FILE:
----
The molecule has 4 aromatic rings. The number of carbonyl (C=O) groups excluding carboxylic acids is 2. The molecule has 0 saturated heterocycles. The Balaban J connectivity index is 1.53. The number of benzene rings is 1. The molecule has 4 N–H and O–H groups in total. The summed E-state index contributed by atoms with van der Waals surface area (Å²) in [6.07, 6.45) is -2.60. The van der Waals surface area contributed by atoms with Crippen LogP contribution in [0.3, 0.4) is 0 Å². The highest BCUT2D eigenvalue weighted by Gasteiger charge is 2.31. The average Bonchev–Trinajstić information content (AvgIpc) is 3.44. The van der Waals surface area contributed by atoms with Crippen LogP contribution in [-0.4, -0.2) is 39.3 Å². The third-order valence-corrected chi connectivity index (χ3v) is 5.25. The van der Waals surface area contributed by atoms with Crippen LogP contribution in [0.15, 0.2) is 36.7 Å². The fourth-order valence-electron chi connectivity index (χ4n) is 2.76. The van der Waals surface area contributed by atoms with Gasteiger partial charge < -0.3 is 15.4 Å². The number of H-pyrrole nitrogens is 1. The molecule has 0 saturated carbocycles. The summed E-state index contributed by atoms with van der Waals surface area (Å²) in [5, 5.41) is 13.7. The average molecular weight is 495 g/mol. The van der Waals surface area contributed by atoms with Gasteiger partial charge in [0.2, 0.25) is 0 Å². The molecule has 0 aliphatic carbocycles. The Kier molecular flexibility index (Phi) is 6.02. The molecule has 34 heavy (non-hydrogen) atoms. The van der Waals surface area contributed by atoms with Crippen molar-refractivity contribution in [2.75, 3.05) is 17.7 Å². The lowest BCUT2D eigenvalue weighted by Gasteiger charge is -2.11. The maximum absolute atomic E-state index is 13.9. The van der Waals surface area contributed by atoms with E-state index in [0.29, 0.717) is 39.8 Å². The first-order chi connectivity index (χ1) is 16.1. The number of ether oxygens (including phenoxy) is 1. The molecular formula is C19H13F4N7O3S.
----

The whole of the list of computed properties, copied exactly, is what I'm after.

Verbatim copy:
The molecule has 4 aromatic rings. The number of carbonyl (C=O) groups excluding carboxylic acids is 2. The molecule has 0 saturated heterocycles. The Balaban J connectivity index is 1.53. The number of benzene rings is 1. The molecule has 4 N–H and O–H groups in total. The summed E-state index contributed by atoms with van der Waals surface area (Å²) in [6.07, 6.45) is -2.60. The van der Waals surface area contributed by atoms with Crippen LogP contribution in [0.3, 0.4) is 0 Å². The highest BCUT2D eigenvalue weighted by Gasteiger charge is 2.31. The average Bonchev–Trinajstić information content (AvgIpc) is 3.44. The van der Waals surface area contributed by atoms with Crippen LogP contribution in [-0.4, -0.2) is 39.3 Å². The third-order valence-corrected chi connectivity index (χ3v) is 5.25. The van der Waals surface area contributed by atoms with Crippen LogP contribution in [0.15, 0.2) is 36.7 Å². The fourth-order valence-electron chi connectivity index (χ4n) is 2.76. The van der Waals surface area contributed by atoms with Gasteiger partial charge < -0.3 is 15.4 Å². The number of H-pyrrole nitrogens is 1. The molecule has 0 saturated carbocycles. The summed E-state index contributed by atoms with van der Waals surface area (Å²) in [5, 5.41) is 13.7. The average molecular weight is 495 g/mol. The van der Waals surface area contributed by atoms with Gasteiger partial charge in [0.2, 0.25) is 0 Å². The molecule has 0 aliphatic carbocycles. The Kier molecular flexibility index (Phi) is 6.02. The molecule has 34 heavy (non-hydrogen) atoms. The van der Waals surface area contributed by atoms with Crippen molar-refractivity contribution in [2.75, 3.05) is 17.7 Å². The lowest BCUT2D eigenvalue weighted by Gasteiger charge is -2.11. The maximum absolute atomic E-state index is 13.9. The van der Waals surface area contributed by atoms with E-state index in [0.29, 0.717) is 39.8 Å². The first-order chi connectivity index (χ1) is 16.1. The number of ether oxygens (including phenoxy) is 1. The molecular formula is C19H13F4N7O3S.